President Biden’s decision to stop border wall construction forced crews to put down tools and walk away in the middle of work — and left the border less secure than ever in some places, according to an Arizona sheriff whose county covers 83 miles of the boundary.
There are locations where contractors had built the high-speed roads that are part of the border wall system, and which Border Patrol agents are able to use to patrol the new barrier.
But when the stop-work order came down, they had not built the actual wall yet.
The result: a smugglers’ roadway, where the cartels who control the human traffic across the border are able to use those roads to get people deeper into the U.S., said Sheriff Mark Dannels, in Cochise County, Arizona.
“We just built roads for the cartels,” he said.
The wall stoppage is just one of a number of early moves the Biden team has made that are creating new headaches for sheriffs along the border, who are now preparing for a massive surge of new migrants amid the coronavirus pandemic.
CBP did not answer questions The Times submitted regarding coordination with local authorities on wall decisions, but said it’s working “with the specified federal agencies” on “a plan to resume, modify or terminate projects, as appropriate and consistent with applicable law as directed by the president’s proclamation.”
Questions about how much mileage might be affected were referred to the Army Corps of Engineers.
The Corps, speaking only for portions of the wall system funded by Defense Department money, said it knew of 4.7 miles of border with new roads but no wall installed.
Several current and former Border Patrol agents said it might not be a serious breach.
Some of the roads dead-end into rough terrain that’s impassable with a vehicle, so anyone driving it would have to turn around and head back. And besides, even where the terrain is more passable, agents can monitor the spots to try to catch those using the road.
Mr. Biden had pledged to halt wall construction during the 2020 campaign, and took steps early in his tenure to make good on that promise.
He revoked President Trump’s national emergency declaration, cutting off some Pentagon money, and even froze money Congress had specifically allocated toward the wall, saying he was doing a review to see if he could redirect it elsewhere.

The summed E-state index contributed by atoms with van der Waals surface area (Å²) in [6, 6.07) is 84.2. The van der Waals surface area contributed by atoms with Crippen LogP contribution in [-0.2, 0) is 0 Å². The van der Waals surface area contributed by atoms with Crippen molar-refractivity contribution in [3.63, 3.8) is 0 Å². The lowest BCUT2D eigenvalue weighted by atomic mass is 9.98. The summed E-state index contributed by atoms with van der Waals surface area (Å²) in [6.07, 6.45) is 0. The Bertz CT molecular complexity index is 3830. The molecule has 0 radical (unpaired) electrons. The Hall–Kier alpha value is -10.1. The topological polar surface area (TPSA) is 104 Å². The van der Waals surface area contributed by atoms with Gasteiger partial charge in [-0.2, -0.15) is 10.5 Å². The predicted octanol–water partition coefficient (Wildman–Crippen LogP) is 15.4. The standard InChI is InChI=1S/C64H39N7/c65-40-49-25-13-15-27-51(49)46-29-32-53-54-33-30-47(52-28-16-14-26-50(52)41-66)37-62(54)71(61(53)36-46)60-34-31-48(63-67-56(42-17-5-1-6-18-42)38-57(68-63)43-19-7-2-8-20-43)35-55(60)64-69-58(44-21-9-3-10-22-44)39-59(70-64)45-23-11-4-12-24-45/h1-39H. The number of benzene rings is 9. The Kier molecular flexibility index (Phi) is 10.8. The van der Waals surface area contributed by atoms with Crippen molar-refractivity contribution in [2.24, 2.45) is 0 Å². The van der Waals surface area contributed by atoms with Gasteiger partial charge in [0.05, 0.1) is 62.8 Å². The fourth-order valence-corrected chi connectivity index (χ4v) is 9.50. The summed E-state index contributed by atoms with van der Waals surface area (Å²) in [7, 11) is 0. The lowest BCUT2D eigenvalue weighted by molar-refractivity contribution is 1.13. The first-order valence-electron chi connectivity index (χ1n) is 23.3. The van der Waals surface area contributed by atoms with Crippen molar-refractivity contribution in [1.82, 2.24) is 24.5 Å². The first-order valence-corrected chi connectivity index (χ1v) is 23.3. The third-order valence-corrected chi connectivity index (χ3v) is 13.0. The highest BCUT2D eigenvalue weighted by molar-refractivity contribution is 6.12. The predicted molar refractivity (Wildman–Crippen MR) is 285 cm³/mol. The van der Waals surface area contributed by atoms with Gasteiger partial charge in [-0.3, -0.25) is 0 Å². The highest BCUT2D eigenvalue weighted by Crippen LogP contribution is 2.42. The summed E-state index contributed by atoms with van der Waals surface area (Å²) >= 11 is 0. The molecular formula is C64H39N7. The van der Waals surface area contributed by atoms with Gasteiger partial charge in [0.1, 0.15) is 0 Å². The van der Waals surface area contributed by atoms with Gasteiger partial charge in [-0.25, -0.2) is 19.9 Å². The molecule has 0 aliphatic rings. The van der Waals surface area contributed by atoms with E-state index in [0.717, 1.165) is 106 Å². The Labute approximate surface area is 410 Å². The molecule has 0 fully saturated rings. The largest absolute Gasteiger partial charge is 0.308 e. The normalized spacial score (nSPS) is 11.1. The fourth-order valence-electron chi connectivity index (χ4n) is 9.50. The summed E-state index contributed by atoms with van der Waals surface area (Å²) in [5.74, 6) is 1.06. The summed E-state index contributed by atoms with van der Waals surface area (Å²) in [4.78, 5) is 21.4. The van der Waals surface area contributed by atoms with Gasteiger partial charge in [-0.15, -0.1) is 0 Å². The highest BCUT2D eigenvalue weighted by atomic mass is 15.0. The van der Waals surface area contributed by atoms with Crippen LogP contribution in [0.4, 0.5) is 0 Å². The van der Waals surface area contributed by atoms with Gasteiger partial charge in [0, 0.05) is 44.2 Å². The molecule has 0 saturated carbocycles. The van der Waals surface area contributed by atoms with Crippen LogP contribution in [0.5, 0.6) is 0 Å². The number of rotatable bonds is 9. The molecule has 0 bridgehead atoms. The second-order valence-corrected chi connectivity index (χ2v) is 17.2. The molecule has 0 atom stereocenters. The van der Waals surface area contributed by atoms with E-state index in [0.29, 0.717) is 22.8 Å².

New Homeland Security Secretary Alejandro Mayorkas has suggested using that money to pay for handling the new migrant surge the administration is facing.
Within days of Mr. Biden’s order, all wall work had stopped, with the exception of a few instances where construction had left dangerous situations and materials needed to be tied down and dangerous holes covered.
Sheriff Dannels said that’s created security gaps.
“One area that’s wide open right now, we’re getting five to six groups a day,” he said. “It’s almost worse than it was before. We just built them infrastructure.”
Mr. Biden, who as a senator voted for hundreds of miles of border fencing and as vice president in the Obama administration oversaw construction of fencing, now says it doesn’t work.
That debate has raged in Washington, but Sheriff Dannels said the most important feedback he gets on the wall is from county residents, “with the majority saying it works — it really works.”
Trump officials said about 460 miles was built before the halt, and they’d had about 300 more miles in the pipeline, with much of that mileage already under contract.
President Trump this weekend complained to the Conservative Political Action Conference about the halt.
“Joe Biden defunded the border wall and stopped all future construction, even on small open sections that just needed to be finished up, routine little work. It’s already been bought,” Mr. Trump said.
He said the new administration, if it maintains the halt, will end up having to pay contractors not to finish the work already under contract.
“That’s going to be nice. Wait until you see those bills pouring in,” the former president said.
The wall was Mr. Trump’s most concrete campaign promise, and one on which he was able to show significant progress, though he had to muscle Congress for money and, when lawmakers came up short, he siphoned money from Pentagon accounts.
Arizona saw the most construction, followed by California and New Mexico.
Texas lagged far behind because most of the land there is private property and is difficult to access for construction, The Rio Grande already creates some barrier, and the path of the river makes locating the wall complicated.
Sheriff Joe Frank Martinez in Val Verde County, just east of the Big Bend, said they have two miles of wall in downtown Del Rio, the county’s large border city, separating it from Ciudad Acuña on the Mexican side. Sheriff Martinez said that’s helped shape the flow of things, cutting down on crime.
But extending the fence up the Rio Grande would be a logistical headache because of the geography. Some people on the U.S. side would literally end up “on the wrong side of the fence.”
Going south, Sheriff Martinez said another mile or two could help push the flow of people further out from Del Rio. Right now, the 14-foot fence ends abruptly and a stretch of fencing consisting of several strands of barbed wire begins.
Sheriff Martinez said walls won’t make a lot of sense for much of the rest of the county.
“A lot of our terrain is rough rugged terrain where construction of a fence would be impossible,” he said.
But the sheriff said there are other options that can be successful, such as a comprehensive camera system and enough manpower to be able to deploy against every intrusion.
• Stephen Dinan can be reached at firstname.lastname@example.org.
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